Motor vehicles seem a logical place to start. Imagine cars that AFFORDABLY allow similar tailoring to drivers' wants instead of a list of stock options. A compact whose back seat is replaced by secure, organized storage for professional equipment or sporting gear; a van with built-in carriers for large pets, positioned to allow noses at windows safely; seats fitted for drivers of non-average height or weight; refrigerated compartments for people frequently moving groceries long distances; the look of Chitty Chitty Bang Bang . . . You might have satellite factories connected to dealerships, where a small team of designer/mechanics work out the design with the customer, order a mix of standard components from a main plant, fabricate the unique parts to complete the specific request and put it all together, ready to tweak on site if the buyer has issues. These would not be quite so unique as the Batmobile, but they'd still be far more focused on specific buyers' needs and ideally no more costly than an off-the-shelf luxury car.

The intermediate step for homes will be finding ways to efficiently and affordably overhaul existing structures; especially if you can deliver fast turnaround (Even for people with money, waiting several months for the perfect house to be completed is not always an option). There are already businesses that jump in to do a quickie bathroom or kitchen makeover; what's needed is a way to make reshaping the house itself as fast and viable: ways to attach a modular room and make it match, for example. More buyers would be able to choose primarily on location, knowing an existing house could be upgraded to their desires and ready to occupy in a few weeks.
Jun 4, 2013
A year ago I read about an engineering professor who is working on a system for 3D printing homes. I hope he succeeds but I'm skeptical.

The current wood-frame home dates from the mid 19th century and balloon frame housing, which was ridiculed in its time, but proved to be surprisingly sturdy. My skepticism begins here. I have always found it hard to believe that, in a century and a half, there hasn't been a better idea in the age of modern heavy industry.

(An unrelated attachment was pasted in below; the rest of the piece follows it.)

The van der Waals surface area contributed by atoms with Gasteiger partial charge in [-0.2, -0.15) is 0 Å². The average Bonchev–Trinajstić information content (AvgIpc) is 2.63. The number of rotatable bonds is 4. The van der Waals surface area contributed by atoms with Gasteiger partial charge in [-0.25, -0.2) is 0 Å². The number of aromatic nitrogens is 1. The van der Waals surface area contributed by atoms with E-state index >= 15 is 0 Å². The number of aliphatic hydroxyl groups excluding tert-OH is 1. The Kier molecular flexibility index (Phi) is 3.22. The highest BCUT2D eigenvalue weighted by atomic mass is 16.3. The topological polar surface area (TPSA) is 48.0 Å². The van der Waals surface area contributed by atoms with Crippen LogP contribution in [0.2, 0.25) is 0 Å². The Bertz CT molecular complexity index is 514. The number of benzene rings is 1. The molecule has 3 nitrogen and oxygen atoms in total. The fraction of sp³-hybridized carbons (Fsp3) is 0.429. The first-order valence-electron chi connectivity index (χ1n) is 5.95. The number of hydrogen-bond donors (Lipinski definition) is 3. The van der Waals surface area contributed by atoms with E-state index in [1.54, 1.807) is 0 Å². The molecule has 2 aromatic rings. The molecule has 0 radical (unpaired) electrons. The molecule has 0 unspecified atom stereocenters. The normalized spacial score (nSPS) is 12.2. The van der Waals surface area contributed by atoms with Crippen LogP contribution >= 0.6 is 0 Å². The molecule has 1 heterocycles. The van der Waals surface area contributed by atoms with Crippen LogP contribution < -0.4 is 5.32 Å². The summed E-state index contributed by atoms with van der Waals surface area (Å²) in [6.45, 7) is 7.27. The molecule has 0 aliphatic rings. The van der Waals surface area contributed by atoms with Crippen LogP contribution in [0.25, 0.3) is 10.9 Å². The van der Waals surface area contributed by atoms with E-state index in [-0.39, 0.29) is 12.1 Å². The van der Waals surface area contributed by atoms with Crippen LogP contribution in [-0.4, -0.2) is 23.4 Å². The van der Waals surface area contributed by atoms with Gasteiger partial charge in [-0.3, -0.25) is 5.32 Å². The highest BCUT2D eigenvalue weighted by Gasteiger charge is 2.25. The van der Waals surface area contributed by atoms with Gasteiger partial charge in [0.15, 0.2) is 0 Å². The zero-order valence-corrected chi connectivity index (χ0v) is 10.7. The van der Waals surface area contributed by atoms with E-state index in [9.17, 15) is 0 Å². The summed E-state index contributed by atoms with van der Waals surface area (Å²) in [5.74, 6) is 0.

My guess is it is probably possible to slash the cost of housing and build higher quality homes from recyclable materials like wood, steel, aluminum, and glass, but it doesn't happen because imagine the economic shock this would cause when prices plummet and homeowners find themselves underwater. This is a revolution that needs to happen but policymakers will fight it tooth and nail; the impetus to preserve the status quo is too powerful. In the U.S. we are forced into an oligopolist economy of telecoms for the same reason and we pay twice as much for internet, phone, and cable for worse service than Europeans because the FCC maintains the status quo with protectionist policies.

So I believe we could live a much higher standard of living than we do by having engineers solve more of the world's problems ... but it doesn't happen because politicians don't want that kind of social change.

What you propose isn't an engineering problem, therefore: it's a political problem. And as others have pointed out in their comments there are many vested interests who don't want this kind of change.
-7 Rank Up Rank Down
Jun 4, 2013
So your plan is to eliminate the middle class by getting rid of plumbers, electricians, HVAC guys, carpenters, roofers, and all of the rest of the workers associated with the construction industry.

Weren't you paying attention over the last 7-8 years? The 2nd great recession, remember that? Deteriorating middle class, people out of work, people under-employed and taking multiple part-time jobs just to make ends meet? Any of that ring a bell? What do you think is going to happen when all of those construction-industry jobs disappear? And to the people who rely on them to buy their cars and groceries and other things? It is a downward spiral.

Unless you are a millionaire like Scott, this looks like another way to wreck whole economies on a massive scale. Taking away jobs without showing at least a plan for replacing them with differently-trained jobs is irresponsible and immoral. Stop asking if we can do something before asking if we should do that thing.
+3 Rank Up Rank Down
Jun 3, 2013
I think you are severely underestimating the resistance to change in the building industry. There are already lots of advances in construction efficiency that have not caught on because of the large number of people who have a vested interest in the current system. Most homes are poorly designed and this fact has been known for decades but new home designs don't get better, they just follow current fashion.
Jun 3, 2013